It's not surprising that, for a couple of decades, film director Wim Wenders' plans for a movie on works by dance theater choreographer Pina Bausch devolved into a running gag. Whenever the two friends' paths crossed, Bausch would ask when they were going to start. Wenders' reported response: "As soon as I know how."
Archivists and reconstructors face an uncomfortable truth when it comes to choreography: Film and video are notoriously problematic in capturing dance. Part of the reason is simple physics: the flattening that unavoidably occurs when a dynamic, three-dimensional event is translated to a two-dimensional plane like a television or movie screen. When an entire dimension is removed from our experience, distance, depth and perspective become abstractions, approximations at best, even on multicamera shoots that remain a rarity in dance.
In addition, a sense of presence—our physical proximity to the people in the world of the performance—is compromised, if not obliterated. For years, the silver fabric at the multiplex, the glass surface of the TV monitor was impermeable; nothing could pass through.
But increased audience interest and accompanying advances in 3-D film technology over the last decade finally broke the impasse between Wenders and Bausch—and not a moment too soon. The two began work on a 3-D documentary of influential early works and recent repertory:
Café Müller and Kontakthof (Contact Courtyard), her 1975 interpretation of Stravinsky's The Rite of Spring, and 2006's Vollmond (Full Moon). After a year in preproduction and experiments with the technology, Bausch died unexpectedly, two days before the scheduled start of shooting in June 2009.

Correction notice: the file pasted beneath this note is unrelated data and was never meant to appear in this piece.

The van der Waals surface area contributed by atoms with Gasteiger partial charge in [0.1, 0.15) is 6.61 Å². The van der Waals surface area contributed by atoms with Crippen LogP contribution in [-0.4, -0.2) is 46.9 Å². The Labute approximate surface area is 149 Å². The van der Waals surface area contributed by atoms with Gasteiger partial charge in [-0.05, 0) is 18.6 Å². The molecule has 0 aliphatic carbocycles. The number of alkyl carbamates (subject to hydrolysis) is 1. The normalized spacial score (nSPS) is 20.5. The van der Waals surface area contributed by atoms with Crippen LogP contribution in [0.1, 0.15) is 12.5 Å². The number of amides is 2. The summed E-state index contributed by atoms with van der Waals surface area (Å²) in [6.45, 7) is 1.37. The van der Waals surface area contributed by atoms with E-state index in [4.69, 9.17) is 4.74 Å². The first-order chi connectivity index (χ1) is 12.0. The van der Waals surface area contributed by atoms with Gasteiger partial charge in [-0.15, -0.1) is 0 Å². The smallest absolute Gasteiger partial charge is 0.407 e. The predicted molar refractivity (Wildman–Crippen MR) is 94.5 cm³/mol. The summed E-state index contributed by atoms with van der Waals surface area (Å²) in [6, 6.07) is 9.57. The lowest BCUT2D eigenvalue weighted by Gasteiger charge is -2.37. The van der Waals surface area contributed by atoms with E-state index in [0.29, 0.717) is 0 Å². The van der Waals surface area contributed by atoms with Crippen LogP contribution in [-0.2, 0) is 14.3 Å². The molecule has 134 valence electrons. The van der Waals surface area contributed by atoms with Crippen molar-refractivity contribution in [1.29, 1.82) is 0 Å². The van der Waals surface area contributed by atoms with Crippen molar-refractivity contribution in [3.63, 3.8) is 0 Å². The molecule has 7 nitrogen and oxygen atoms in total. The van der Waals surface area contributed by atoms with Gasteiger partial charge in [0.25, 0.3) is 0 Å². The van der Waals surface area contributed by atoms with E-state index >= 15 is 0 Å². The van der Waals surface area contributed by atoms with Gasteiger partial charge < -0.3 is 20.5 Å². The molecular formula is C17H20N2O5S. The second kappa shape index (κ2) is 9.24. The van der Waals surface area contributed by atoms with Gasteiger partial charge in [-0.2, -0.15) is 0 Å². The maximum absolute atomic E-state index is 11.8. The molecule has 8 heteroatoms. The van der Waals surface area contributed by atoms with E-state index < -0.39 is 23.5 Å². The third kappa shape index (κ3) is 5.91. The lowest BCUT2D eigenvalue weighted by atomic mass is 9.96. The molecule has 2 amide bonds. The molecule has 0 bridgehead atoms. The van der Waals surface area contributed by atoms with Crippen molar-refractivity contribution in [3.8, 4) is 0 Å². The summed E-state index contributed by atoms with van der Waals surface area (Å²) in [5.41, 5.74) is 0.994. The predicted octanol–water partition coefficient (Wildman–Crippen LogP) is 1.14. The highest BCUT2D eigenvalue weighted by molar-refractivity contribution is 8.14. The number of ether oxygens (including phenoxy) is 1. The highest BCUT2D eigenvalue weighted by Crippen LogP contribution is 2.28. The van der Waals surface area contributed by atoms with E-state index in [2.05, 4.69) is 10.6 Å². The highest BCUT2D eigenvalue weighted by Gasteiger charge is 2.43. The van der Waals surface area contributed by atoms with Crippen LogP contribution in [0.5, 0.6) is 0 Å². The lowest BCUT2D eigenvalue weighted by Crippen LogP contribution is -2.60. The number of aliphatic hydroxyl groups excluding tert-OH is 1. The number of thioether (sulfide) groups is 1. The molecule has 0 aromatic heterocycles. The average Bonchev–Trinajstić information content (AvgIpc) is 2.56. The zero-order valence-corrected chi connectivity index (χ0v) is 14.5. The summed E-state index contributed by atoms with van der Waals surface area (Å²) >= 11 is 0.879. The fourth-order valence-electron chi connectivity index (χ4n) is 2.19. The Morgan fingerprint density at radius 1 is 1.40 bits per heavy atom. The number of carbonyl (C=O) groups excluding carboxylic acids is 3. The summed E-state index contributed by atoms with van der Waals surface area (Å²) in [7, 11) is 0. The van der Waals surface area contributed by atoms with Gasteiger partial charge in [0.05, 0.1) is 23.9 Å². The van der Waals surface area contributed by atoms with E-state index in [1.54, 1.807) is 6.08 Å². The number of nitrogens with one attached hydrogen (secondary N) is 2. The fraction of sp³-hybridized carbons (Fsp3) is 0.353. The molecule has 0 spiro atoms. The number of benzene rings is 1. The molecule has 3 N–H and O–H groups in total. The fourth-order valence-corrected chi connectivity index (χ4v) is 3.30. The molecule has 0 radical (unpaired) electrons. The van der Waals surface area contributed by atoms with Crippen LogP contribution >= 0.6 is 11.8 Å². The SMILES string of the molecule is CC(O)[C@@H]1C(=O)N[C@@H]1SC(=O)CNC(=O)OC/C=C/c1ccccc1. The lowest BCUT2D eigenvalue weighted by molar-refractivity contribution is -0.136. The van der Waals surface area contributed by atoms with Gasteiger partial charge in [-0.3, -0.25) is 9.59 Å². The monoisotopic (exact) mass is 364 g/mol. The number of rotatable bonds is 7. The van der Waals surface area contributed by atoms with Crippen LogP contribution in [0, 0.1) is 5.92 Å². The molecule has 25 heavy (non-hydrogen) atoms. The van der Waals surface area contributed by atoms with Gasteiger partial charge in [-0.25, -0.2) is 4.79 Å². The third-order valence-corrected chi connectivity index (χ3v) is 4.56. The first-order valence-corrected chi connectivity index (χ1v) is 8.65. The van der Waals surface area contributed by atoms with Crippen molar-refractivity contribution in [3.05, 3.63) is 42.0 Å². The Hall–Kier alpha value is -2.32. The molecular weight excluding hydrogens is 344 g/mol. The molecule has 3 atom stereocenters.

Wenders briefly halted production until he was encouraged to continue by a dance world faced with permanently losing Bausch's work. Thus, what reportedly is the first 3-D art-house film came to fruition.
Not only is this work a must-see for dance lovers, it's also for film students and those with an interest in the future of the genre. When a colleague in Washington, D.C., described it before last week's screening, she said, "Finally, someone has figured out what 3-D was invented for."
It's hard to disagree with that assessment. What was strictly once the province of cheesy gimmicks and gross-out horror effects proves here to be a tool of discernment and considerable strength. Its effect in Pina is simultaneously discreet and fairly profound.
Instead of suddenly ejecting body parts and other miscellanea into a darkened auditorium, in the hands of Wenders and colleagues including stereographer Alain Derobe, Francois Garnier and Erwin Schmidt, the 3-D photography in Pina subtly moves us, as viewers, into the world where the performance occurs. The sense of physical proximity is not only restored—when cameras place us only several feet away from these dancers, in performance footage and beautiful and uncanny one-on-one encounters, the effect of such intimacy is magnified.
Bausch's work is, in many ways, ideal for such an experience. Since the 1970s, she had been an icon of a form called tanztheater, a unique merger of dance and theater. Simply put, her works tell stories through nonverbal means. Many of them are critical of our culture, if not our civilization. In the drama of her choreography she stalked human experiences beyond language. "Words can't do more than just evoke things," she says in interview footage seen here. "That's where dance comes in."
This article appeared in print with the headline "Beyond words."